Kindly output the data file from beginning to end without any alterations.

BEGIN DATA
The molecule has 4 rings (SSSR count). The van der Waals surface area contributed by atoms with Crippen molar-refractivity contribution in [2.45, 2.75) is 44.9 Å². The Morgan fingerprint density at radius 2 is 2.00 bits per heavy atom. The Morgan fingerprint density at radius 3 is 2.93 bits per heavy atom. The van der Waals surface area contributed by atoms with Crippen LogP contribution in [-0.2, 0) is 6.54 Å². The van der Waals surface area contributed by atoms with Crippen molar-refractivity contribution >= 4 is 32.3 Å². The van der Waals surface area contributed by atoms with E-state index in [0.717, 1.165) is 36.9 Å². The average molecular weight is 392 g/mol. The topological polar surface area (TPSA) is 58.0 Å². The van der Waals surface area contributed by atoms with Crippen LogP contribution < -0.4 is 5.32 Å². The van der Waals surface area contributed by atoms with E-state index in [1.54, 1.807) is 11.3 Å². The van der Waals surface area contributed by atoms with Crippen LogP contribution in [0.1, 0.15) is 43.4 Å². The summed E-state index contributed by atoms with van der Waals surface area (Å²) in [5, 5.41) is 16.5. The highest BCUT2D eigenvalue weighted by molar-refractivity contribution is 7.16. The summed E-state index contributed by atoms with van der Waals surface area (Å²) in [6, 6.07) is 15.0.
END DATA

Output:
The molecule has 4 rings (SSSR count). The van der Waals surface area contributed by atoms with Crippen molar-refractivity contribution in [2.45, 2.75) is 44.9 Å². The Morgan fingerprint density at radius 2 is 2.00 bits per heavy atom. The Morgan fingerprint density at radius 3 is 2.93 bits per heavy atom. The van der Waals surface area contributed by atoms with Crippen LogP contribution in [-0.2, 0) is 6.54 Å². The van der Waals surface area contributed by atoms with Crippen molar-refractivity contribution >= 4 is 32.3 Å². The van der Waals surface area contributed by atoms with E-state index in [0.717, 1.165) is 36.9 Å². The average molecular weight is 392 g/mol. The topological polar surface area (TPSA) is 58.0 Å². The van der Waals surface area contributed by atoms with Crippen LogP contribution < -0.4 is 5.32 Å². The van der Waals surface area contributed by atoms with E-state index in [1.54, 1.807) is 11.3 Å². The van der Waals surface area contributed by atoms with Crippen LogP contribution in [0.1, 0.15) is 43.4 Å². The summed E-state index contributed by atoms with van der Waals surface area (Å²) in [5, 5.41) is 16.5. The highest BCUT2D eigenvalue weighted by molar-refractivity contribution is 7.16. The summed E-state index contributed by atoms with van der Waals surface area (Å²) in [6, 6.07) is 15.0.